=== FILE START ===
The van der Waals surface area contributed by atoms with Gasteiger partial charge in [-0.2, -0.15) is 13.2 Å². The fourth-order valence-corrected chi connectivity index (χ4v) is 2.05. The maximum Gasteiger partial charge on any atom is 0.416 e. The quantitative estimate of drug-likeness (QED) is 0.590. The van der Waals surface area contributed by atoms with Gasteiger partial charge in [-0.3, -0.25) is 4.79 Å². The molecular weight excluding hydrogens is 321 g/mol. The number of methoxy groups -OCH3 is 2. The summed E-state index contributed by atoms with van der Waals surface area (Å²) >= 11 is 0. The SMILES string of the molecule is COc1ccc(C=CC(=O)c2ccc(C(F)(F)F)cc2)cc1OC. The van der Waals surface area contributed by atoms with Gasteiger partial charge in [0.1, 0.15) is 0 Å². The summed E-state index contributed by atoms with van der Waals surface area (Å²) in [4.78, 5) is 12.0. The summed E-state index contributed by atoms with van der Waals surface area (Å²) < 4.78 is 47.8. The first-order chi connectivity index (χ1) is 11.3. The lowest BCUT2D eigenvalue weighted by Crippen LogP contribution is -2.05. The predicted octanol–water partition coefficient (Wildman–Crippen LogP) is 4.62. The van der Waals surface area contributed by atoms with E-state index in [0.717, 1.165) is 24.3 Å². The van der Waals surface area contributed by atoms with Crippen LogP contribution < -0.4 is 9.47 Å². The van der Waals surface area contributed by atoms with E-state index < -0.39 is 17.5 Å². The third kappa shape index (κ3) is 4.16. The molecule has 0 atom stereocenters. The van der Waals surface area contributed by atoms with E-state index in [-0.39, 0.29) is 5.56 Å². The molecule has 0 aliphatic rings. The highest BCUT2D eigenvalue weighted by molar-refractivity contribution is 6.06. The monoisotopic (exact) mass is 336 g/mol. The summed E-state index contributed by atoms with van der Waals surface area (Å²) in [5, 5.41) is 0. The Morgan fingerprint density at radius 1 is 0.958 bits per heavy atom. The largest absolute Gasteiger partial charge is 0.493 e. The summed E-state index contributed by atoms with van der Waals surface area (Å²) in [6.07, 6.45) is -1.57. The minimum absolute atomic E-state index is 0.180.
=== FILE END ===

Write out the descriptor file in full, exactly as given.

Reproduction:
The van der Waals surface area contributed by atoms with Gasteiger partial charge in [-0.2, -0.15) is 13.2 Å². The fourth-order valence-corrected chi connectivity index (χ4v) is 2.05. The maximum Gasteiger partial charge on any atom is 0.416 e. The quantitative estimate of drug-likeness (QED) is 0.590. The van der Waals surface area contributed by atoms with Gasteiger partial charge in [-0.3, -0.25) is 4.79 Å². The molecular weight excluding hydrogens is 321 g/mol. The number of methoxy groups -OCH3 is 2. The summed E-state index contributed by atoms with van der Waals surface area (Å²) >= 11 is 0. The SMILES string of the molecule is COc1ccc(C=CC(=O)c2ccc(C(F)(F)F)cc2)cc1OC. The van der Waals surface area contributed by atoms with Gasteiger partial charge in [0.1, 0.15) is 0 Å². The summed E-state index contributed by atoms with van der Waals surface area (Å²) in [4.78, 5) is 12.0. The summed E-state index contributed by atoms with van der Waals surface area (Å²) < 4.78 is 47.8. The first-order chi connectivity index (χ1) is 11.3. The lowest BCUT2D eigenvalue weighted by Crippen LogP contribution is -2.05. The predicted octanol–water partition coefficient (Wildman–Crippen LogP) is 4.62. The van der Waals surface area contributed by atoms with E-state index in [0.717, 1.165) is 24.3 Å². The van der Waals surface area contributed by atoms with Crippen LogP contribution < -0.4 is 9.47 Å². The van der Waals surface area contributed by atoms with E-state index < -0.39 is 17.5 Å². The third kappa shape index (κ3) is 4.16. The molecule has 0 atom stereocenters. The van der Waals surface area contributed by atoms with E-state index in [-0.39, 0.29) is 5.56 Å². The molecule has 0 aliphatic rings. The highest BCUT2D eigenvalue weighted by molar-refractivity contribution is 6.06. The monoisotopic (exact) mass is 336 g/mol. The summed E-state index contributed by atoms with van der Waals surface area (Å²) in [5, 5.41) is 0. The Morgan fingerprint density at radius 1 is 0.958 bits per heavy atom. The largest absolute Gasteiger partial charge is 0.493 e. The summed E-state index contributed by atoms with van der Waals surface area (Å²) in [6.07, 6.45) is -1.57. The minimum absolute atomic E-state index is 0.180.